2. None of these movies offers a compelling rationale for the war being fought. In fact, all are justifications for dissent. All presuppose the stupidity of the strategic and tactical goals at play. All point to the human consequences of war. All find these truths by revealing the humanity of and consequences of the conflict for the soldier. In the older movies by Kubrick and Milestone, the focus is also on those political leaders who are mendacious, power hungry, oblivious and uncaring about the consequences of their policies.

  3. I’ve always been a fan of WWII movies and probably because historically it is one of the few wars that I fully understand why we were fighting. And I don’t think war movies sell because ” society is more fascinated with the dark side of humanity than with morality “. As a matter of fact, I think they sell because it gives the viewer the opportunity to “reflect upon morality” and question the “morality” of the war.

  4. I have always been a fan of cold-war movies such as “Seven Days in May” and “Dr. Strangelove” because they show the lunacy of the hawks.

  5. I have always enjoyed war movies, not because i think its the right thing to do, but to fight for something, a cause with such honor is what attracts me to them so much, and also the fact that one can learn history from watching them

  6. A thoughtful post…..I do not fully agree with you. I prefer seeing war movies because they are thrilling, they do not always reveal the darker side.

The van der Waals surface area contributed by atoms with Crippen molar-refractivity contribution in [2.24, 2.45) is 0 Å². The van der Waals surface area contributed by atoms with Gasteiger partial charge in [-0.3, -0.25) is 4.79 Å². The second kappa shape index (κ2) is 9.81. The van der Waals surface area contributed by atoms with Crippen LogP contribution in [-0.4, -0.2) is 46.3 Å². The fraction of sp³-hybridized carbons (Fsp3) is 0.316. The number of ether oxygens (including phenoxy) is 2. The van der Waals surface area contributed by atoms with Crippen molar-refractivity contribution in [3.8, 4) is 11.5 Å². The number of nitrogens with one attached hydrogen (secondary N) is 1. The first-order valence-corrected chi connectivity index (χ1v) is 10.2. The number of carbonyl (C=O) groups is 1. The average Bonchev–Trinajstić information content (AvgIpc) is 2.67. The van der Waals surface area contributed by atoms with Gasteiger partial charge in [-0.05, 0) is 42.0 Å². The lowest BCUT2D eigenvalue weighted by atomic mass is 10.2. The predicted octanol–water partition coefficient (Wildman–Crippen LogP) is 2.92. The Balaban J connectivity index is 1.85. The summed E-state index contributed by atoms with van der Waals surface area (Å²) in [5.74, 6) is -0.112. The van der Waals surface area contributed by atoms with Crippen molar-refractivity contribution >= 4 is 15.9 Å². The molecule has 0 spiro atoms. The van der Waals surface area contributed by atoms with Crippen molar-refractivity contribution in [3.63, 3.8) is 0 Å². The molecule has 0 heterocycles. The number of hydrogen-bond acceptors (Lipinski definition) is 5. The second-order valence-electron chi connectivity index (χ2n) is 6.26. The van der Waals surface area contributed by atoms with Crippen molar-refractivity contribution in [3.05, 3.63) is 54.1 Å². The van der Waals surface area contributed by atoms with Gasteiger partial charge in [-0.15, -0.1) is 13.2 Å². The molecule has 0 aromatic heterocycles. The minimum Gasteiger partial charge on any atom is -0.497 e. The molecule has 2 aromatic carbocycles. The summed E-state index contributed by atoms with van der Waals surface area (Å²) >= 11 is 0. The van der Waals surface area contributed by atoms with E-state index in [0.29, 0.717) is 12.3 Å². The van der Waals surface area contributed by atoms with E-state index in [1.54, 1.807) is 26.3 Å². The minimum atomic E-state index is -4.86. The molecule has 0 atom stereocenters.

7. The list in Harry Kreisler’s article omitted three of my favorite war movies, the unrelentingly devastating Japanese movie “Fire on the Plain”, the poignant and tragic German movie “The Bridge” and the humorus and touching “MASH”.
    I have been thinking about anti-war films and wondering if a true anti-war film is possible. All such films that I have seen focus on the particular absurdities, tragedies or ironies of a specific event or situation. All of them imply that a different war that was well justified and executed would be a good war.
    Can movies which must necessarily focus on the personal experience of specific people make the argument that war itself is always or even usually a bad choice? Could a movie be made showing a well justified and well executed war inevitably resulting in tragedy?

  8. As far as Hurt Locker Vs. Avatar, I think there will always be people/critics that dont take anything science fiction seriously. To them Avatar may be just a silly movie about blue men.

  9. The war movie to me is to symbolize the costs of freedom and glamorize the battles. I dont think it sends the right message but it definitely sends a message. The only thing I ever get out of them is heroism and how can you do what you do in those situations.

  10. First of all, great article. I must admit though, I guess I am unusual, that I never enjoyed war movies that much and I guess the attraction doesnt apply to me. In fact the war movies I liked best were void of most of the emotional elements. I enjoyed the more “fun” war movies like Kellys Heroes and light fare of that type.

    Another genre that seems to have escaped me is the love of crime/syndicate films. It seems everyone I know loves these godfather type films and for the life of me, I cant figure out why. Perhaps another article? But again, I am not a typical audience. In this genre I couldnt even pick a favorite as I find them all tedious. In both of these cases though, like most movies, the acting can make or break the film.

  11. According to me, Blackhawk Down, Saving Private Ryan and Platoon are the top three war movies ever made. But in past five years or so, no real good movies were made on topic of war. Recently released movie Hurt Locker did some justice to war genre movie by winning 6 Oscars.

    From the above list, I have not watched Battle of Algiers till now. Hope to rent a VCD soon and check how entertaining this movie is.